Updated: Jun 17
The topic of combating racism in children is outside our expertise as feeding therapists
but the consequences of silence are so much graver than the trepidation we feel from perhaps saying or doing the wrong thing. Our imperfection is a given. We won’t let it be our excuse.
This will be a 2-post series. In this post, we’re going to talk about the foundational work of discussing racism with kids. In the next post we will get into more specifics and examples of which words to use.
We are turning to the experts on racism (such as The Conscious Kid, Layla Saad, Raising Race Conscious Children, and, of course NPR and Sesame Street) to find guidance on words, timing and tools to use in these discussions. And, adding to this by weaving in our own expertise in the areas of:
I will also pull from our own experience talking to my children about race and racism.
We want to start by acknowledging that we‘re focusing here on the work white parents need to do to talk about race with our kids (bc as white women this is where we have lived experience), though some of this applies to any challenging yet powerful topic a parent will have to address with their kid- no matter what your race. This post is emphasizing race because it’s at the front of everyone’s mind and heart right now and is one of the essential topics that must be discussed repeatedly with a child— but other topics which are also potentially challenging, such as sex and sexuality, drugs and alcohol, bullying, sexism, ableism, poverty...all apply here as well and need ongoing work between us and our kids to make sure we’re raising thoughtful, responsible, loving, and kind humans.
Raising kids who are anti-racist
Just like we advocate for actively teaching your child skills to become a good eater, when it comes to raising kids who help break the cycle of racism it takes active teaching on the part of us parents to help our child build knowledge and skills.
Not discussing race with your child allows whatever unspoken messages, fantastical ideas or random information which might have crept into their heads to stay there, unchecked and unexamined. It is our job as parents to explore their theories and guide them towards facts, truths and growth. One of the best ways to accomplish this is through doing your own learning on the topic then having loving, honest and direct conversations with your child starting at around 3. We’re going to talk about what those sounds like in a moment.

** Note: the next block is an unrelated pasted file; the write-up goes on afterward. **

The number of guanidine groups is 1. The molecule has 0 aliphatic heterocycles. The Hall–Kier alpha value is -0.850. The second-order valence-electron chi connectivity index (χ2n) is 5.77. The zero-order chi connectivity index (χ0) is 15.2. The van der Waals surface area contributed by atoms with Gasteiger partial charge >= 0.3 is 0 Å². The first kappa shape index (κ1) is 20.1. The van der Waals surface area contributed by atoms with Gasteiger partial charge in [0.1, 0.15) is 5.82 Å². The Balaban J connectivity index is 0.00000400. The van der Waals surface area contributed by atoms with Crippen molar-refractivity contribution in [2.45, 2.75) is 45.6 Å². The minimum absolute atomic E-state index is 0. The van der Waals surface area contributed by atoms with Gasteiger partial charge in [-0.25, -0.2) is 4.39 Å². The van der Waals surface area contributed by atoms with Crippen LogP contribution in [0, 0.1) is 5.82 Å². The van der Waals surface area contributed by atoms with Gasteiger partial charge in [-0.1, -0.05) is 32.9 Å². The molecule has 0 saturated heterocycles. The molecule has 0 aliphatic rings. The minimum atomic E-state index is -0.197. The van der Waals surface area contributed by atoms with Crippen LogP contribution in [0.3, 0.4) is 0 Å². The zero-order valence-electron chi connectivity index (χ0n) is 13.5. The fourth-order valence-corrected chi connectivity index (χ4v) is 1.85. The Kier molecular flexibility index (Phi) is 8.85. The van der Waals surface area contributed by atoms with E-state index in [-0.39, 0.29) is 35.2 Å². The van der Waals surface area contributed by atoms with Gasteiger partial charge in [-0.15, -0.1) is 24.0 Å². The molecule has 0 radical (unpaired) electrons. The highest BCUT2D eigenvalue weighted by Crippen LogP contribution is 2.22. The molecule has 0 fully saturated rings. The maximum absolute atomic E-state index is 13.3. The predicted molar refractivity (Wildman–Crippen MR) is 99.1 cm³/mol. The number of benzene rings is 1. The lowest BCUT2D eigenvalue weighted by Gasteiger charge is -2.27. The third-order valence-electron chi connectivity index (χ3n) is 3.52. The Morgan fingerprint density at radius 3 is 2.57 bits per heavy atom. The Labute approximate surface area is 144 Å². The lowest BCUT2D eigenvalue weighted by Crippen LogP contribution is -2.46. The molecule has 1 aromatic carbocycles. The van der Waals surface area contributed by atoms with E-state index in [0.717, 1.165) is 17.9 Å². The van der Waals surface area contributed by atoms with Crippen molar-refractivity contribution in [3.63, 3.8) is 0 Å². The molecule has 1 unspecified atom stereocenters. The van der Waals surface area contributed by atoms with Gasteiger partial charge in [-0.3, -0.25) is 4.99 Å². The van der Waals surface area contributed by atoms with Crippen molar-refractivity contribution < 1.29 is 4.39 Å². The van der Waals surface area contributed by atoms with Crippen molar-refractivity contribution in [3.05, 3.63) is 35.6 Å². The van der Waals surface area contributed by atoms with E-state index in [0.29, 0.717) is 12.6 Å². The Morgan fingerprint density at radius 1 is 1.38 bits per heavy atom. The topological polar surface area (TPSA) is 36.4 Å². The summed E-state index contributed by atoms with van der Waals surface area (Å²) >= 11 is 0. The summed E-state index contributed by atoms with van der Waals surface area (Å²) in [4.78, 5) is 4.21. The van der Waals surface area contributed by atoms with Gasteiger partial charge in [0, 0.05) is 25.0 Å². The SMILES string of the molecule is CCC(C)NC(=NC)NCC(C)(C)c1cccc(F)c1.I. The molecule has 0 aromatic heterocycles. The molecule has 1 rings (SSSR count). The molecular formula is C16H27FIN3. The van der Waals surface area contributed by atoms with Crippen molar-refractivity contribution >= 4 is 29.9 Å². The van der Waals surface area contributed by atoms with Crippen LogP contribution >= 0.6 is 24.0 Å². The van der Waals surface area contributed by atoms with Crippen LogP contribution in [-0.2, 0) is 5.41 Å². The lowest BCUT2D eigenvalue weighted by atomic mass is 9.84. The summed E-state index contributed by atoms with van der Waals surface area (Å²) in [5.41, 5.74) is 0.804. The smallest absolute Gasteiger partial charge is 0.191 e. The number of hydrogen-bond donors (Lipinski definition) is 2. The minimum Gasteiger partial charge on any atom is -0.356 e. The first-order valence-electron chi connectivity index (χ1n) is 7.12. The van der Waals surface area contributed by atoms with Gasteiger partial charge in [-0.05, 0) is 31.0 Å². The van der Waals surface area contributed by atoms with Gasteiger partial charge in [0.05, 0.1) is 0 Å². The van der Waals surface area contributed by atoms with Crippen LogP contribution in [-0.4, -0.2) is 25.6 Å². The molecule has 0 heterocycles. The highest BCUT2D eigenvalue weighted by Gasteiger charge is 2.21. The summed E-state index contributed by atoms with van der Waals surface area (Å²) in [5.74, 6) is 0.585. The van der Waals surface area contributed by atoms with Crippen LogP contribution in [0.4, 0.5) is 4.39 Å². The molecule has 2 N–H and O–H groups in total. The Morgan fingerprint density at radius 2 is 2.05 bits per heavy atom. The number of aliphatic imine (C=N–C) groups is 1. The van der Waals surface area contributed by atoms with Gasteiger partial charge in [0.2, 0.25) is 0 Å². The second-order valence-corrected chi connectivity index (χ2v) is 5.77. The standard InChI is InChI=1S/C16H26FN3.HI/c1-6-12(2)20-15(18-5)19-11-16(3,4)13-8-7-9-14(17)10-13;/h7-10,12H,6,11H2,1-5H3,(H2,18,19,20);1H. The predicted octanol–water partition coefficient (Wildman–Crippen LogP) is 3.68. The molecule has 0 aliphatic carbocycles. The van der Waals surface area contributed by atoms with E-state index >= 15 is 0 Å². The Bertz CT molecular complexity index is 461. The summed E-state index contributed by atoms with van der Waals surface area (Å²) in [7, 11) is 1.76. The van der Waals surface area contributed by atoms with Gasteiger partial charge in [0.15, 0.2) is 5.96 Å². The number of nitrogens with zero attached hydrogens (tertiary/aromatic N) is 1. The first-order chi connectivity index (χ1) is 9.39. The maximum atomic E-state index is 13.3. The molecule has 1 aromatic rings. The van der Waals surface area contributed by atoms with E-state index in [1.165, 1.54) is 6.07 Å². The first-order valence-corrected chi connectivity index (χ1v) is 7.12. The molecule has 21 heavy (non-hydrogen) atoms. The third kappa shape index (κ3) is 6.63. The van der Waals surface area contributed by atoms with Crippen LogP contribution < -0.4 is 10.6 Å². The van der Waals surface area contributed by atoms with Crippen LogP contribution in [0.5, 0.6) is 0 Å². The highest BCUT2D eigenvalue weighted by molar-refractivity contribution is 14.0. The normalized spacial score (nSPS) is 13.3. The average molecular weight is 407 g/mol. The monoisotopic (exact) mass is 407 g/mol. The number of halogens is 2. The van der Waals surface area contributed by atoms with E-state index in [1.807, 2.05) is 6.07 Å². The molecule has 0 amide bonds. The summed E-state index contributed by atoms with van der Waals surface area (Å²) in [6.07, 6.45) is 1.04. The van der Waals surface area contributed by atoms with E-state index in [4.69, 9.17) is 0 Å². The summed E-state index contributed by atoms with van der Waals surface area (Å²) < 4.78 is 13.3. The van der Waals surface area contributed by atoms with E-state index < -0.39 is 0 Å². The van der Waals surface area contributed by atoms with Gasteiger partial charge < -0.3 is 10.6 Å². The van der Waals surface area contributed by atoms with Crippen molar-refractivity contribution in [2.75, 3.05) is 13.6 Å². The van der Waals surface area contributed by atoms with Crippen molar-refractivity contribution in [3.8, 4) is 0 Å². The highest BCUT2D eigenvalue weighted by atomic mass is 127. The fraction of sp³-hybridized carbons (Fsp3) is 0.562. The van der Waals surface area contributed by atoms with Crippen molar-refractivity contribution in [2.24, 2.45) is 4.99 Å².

Doing your own learning
We are, of course, learning weekly on this topic. Some easy to digest tools we have found helpful are:
And the experts and resources we listed in the opening paragraphs. The more you read, the deeper your understanding and the easier it gets to talk to your kids. This list is purposely brief. Long lists can paralyze people because they don’t know where to start. Start here then obviously keep going!
The more you practice, the better you get
The more we have challenging conversations with our kids about racism or other complex topics, the better we get at having them. Getting the words and messaging right to discuss racism takes practice because often it’s not something that white parents face regularly (this is an example of white privileged. Black families do not have the same luxury of not bringing up race and racism.) Many of us were also raised to think it was “bad” to notice or talk about race which also contributes to our feelings of discomfort when having conversations about race with our kids. We need to build our confidence through learning and trial and error practice. In the words of Ahmed Ali,
“It’s a privilege to learn about racism instead of experiencing it your whole life.”